Skip to main content
Dryad logo

Terrestrial green algae show higher tolerance to dehydration than do their aquatic sister-species: Raw data and analysis files

Citation

Terlova, Elizaveta; Holzinger, Andreas; Lewis, Louise (2021), Terrestrial green algae show higher tolerance to dehydration than do their aquatic sister-species: Raw data and analysis files, Dryad, Dataset, https://doi.org/10.5061/dryad.sqv9s4n1t

Abstract

Diverse algae possess the ability to recover from extreme desiccation without forming specialized resting structures. Green algal genera such as Tetradesmus (Sphaeropleales, Chlorophyceae) contain temperate terrestrial, desert, and aquatic species, providing an opportunity to compare physiological traits associated with the transition to land in closely related taxa. We subjected six species from distinct habitats to three dehydration treatments varying in relative humidity (RH 5%, 65%, 80%) followed by short- and long-term rehydration. We tested the capacity of the algae to recover from dehydration using the effective quantum yield of photosystem II as a proxy for physiological activity. The degree of recovery was dependent both on the habitat of origin and the dehydration scenario, with terrestrial, but not aquatic species, recovering from dehydration. Distinct strains of each species responded similarly to dehydration and rehydration, with the exception of one aquatic strain that recovered from the mildest dehydration treatment. Cell ultrastructure was uniformly maintained in both aquatic and desert species during dehydration and rehydration, but staining with an amphiphilic styryl dye indicated damage to the plasma membrane from osmotically-induced water loss in the aquatic species. These analyses demonstrate that terrestrial Tetradesmus possess a vegetative desiccation tolerance phenotype, making these species ideal for comparative omics studies.

Methods

YII data June 2018, YII data June 2020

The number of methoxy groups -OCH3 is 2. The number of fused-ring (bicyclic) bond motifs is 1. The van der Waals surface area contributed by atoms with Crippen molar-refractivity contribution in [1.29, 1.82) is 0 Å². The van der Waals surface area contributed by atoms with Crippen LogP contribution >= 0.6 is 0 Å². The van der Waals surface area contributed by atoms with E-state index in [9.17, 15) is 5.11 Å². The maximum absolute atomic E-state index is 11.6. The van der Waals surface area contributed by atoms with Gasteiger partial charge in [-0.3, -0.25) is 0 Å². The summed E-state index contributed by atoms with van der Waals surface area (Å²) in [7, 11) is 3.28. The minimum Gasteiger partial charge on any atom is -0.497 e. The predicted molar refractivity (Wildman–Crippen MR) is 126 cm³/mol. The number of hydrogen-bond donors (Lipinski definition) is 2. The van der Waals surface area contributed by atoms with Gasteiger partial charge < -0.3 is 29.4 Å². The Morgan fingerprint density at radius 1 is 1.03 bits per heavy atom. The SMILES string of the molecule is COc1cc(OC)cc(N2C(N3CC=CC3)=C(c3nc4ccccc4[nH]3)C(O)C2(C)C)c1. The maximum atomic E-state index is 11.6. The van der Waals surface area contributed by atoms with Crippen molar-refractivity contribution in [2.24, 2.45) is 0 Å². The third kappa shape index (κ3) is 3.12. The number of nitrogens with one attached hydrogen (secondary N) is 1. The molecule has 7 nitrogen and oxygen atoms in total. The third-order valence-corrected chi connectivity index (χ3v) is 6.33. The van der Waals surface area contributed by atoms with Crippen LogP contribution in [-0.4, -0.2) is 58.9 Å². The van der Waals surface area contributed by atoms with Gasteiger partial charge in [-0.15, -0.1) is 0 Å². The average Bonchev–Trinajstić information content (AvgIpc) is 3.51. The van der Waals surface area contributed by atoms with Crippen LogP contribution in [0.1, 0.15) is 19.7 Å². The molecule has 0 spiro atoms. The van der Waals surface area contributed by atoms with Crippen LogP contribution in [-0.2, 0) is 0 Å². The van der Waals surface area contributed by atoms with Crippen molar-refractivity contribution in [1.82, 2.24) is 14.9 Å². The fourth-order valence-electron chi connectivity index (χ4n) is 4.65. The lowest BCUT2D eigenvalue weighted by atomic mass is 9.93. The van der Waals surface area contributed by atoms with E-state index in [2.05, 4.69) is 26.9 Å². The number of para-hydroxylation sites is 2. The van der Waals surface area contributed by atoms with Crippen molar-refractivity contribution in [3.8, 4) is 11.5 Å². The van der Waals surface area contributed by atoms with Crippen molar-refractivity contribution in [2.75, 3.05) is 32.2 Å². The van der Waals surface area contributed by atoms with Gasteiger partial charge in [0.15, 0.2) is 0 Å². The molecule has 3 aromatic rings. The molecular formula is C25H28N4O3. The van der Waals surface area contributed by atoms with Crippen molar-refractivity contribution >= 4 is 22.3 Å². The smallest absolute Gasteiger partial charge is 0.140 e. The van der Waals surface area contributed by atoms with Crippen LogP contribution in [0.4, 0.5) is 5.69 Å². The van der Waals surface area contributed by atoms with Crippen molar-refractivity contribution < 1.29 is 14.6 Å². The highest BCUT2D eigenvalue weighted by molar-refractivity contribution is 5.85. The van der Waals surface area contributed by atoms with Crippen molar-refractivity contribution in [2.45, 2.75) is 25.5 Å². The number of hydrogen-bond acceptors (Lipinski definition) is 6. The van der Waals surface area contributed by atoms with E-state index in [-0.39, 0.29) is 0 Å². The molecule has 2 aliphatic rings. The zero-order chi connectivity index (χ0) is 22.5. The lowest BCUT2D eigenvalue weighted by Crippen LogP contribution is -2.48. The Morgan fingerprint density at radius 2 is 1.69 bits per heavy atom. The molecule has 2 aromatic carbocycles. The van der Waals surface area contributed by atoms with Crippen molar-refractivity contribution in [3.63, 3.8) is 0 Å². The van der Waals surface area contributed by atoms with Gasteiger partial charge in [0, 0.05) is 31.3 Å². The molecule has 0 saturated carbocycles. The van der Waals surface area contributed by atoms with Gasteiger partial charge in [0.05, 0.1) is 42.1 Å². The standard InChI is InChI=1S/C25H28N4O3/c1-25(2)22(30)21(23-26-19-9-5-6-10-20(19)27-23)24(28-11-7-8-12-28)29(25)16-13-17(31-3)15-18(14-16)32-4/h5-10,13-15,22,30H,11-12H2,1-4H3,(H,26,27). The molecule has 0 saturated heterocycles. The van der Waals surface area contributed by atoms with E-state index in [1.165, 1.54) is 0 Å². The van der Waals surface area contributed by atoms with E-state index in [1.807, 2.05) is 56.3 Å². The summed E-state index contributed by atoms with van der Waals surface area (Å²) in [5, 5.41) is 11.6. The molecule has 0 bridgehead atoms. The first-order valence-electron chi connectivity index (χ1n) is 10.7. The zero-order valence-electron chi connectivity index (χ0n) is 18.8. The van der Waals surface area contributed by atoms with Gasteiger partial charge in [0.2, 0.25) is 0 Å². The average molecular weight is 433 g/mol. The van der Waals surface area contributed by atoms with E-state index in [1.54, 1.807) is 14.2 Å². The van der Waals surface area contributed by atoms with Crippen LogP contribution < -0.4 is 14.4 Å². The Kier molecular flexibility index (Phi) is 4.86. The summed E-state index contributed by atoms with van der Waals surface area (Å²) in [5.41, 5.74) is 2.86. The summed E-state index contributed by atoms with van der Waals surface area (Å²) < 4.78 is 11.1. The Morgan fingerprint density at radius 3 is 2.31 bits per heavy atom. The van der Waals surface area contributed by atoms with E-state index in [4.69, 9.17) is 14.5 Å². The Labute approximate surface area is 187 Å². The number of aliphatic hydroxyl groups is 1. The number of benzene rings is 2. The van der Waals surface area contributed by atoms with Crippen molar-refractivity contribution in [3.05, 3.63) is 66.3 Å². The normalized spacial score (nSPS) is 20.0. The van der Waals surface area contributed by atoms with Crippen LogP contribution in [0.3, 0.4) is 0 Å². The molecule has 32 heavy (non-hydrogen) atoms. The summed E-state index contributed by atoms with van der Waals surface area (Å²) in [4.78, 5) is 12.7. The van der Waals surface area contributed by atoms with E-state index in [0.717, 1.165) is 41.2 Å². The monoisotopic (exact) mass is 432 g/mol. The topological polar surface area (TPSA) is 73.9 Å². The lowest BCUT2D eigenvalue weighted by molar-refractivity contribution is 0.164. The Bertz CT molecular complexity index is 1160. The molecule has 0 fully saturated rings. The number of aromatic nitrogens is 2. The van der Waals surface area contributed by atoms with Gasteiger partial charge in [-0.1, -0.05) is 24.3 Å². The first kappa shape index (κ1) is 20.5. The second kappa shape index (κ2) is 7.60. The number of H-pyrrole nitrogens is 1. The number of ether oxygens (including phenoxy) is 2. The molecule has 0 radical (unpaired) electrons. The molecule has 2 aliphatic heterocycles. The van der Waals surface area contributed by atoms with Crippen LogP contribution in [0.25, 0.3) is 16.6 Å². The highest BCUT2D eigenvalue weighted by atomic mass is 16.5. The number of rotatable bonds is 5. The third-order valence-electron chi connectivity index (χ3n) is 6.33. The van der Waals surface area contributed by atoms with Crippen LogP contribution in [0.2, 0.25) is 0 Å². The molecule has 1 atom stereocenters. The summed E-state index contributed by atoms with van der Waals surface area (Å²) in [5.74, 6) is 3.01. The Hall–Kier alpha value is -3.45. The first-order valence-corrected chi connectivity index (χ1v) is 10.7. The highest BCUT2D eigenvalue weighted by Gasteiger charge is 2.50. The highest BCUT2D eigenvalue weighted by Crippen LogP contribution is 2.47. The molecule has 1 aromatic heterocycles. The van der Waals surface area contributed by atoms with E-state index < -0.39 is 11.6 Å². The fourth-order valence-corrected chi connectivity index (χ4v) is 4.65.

Desiccation experiments were carried out using desiccation chambers previously described by Karsten et al. (2014). Different levels of relative humidity (RH) in the chamber were achieved by adding one of three different desiccants to the chambers: 100 g of CaSO4 (W. A. Hammond DRIERITE Co. LTD, Xenia, OH, USA) achieving ~5 % RH, a solution of 33g LiCl in 100 ml of dH2O for RH 65%, and a saturated solution of KCl in dH2O (100 ml) for RH 80%.

Algal cell suspensions (50 μl, approximately 150,000 cells corresponding to chlorophyll concentration 30–40 mg ml-1) were placed onto glass fiber filters (Whatman, Maidstone, United Kingdom) in replicates of four. Three filters at a time were then positioned on a perforated metal grid inside a desiccation chamber containing the appropriate desiccant. RH levels in the chambers were monitored using PCEMSR145S-TH mini data logger (PCE Instruments, Meschede, Germany). The chambers were kept under dim light of ~10 μmol photons m-2s-1 at 22˚C. Measurements of ΔF/Fm’ of PSII (FPSII) were taken using a PAM 2500 chlorophyll fluorometer (Heinz Walz GmbH, Effeltrich, Germany) for T. obliquus, T. deserticola, T. adustus, and T. bajacalifornicus (the light probe was adjusted outside of desiccation chamber in 12 mm distance from the algae samples). Strains of T. dissociatus and T. sp. “raciborskii" (CCAP 276/35) were acquired later. Experiments involving these species, along with a previously measured aquatic and terrestrial strain, followed the same protocol except that their chlorophyll fluorescence was recorded using a Junior PAM (Heinz Walz GmbH, Effeltrich, Germany).

Measurements were taken every 10 min during the desiccation period (PAM settings: measuring light 3, saturation pulse 6, actinic light 3). The desiccation was assumed complete when the mean of measured ΔF/Fm’ for the algae on all filters reached zero. The samples were then rehydrated by adding 50 μL of the KSM growth medium to each replicate on the filter and the desiccant in a chamber was replaced with 100 ml of tap water to achieve higher RH (96%) after which the measurements were resumed at the same intervals.

Usage Notes

YII data June 2018 (described in the article as original data): was collected using a PAM 2500 chlorophyll fluorometer (Heinz Walz GmbH, Effeltrich, Germany)

YII data June 2020: was collected using a Junior PAM (Heinz Walz GmbH, Effeltrich, Germany)

2020FluorescenceR.Rproj: R script used for data visualization and cluster analysis

Tetradesmus_concat_alignment.nex: alignment of 3 genes used in phylogenetic analysis (rbcl, tufA, ITS2)

Funding

Austrian Science Fund, Award: I 1951-B16

UConn EEB

UConn EEB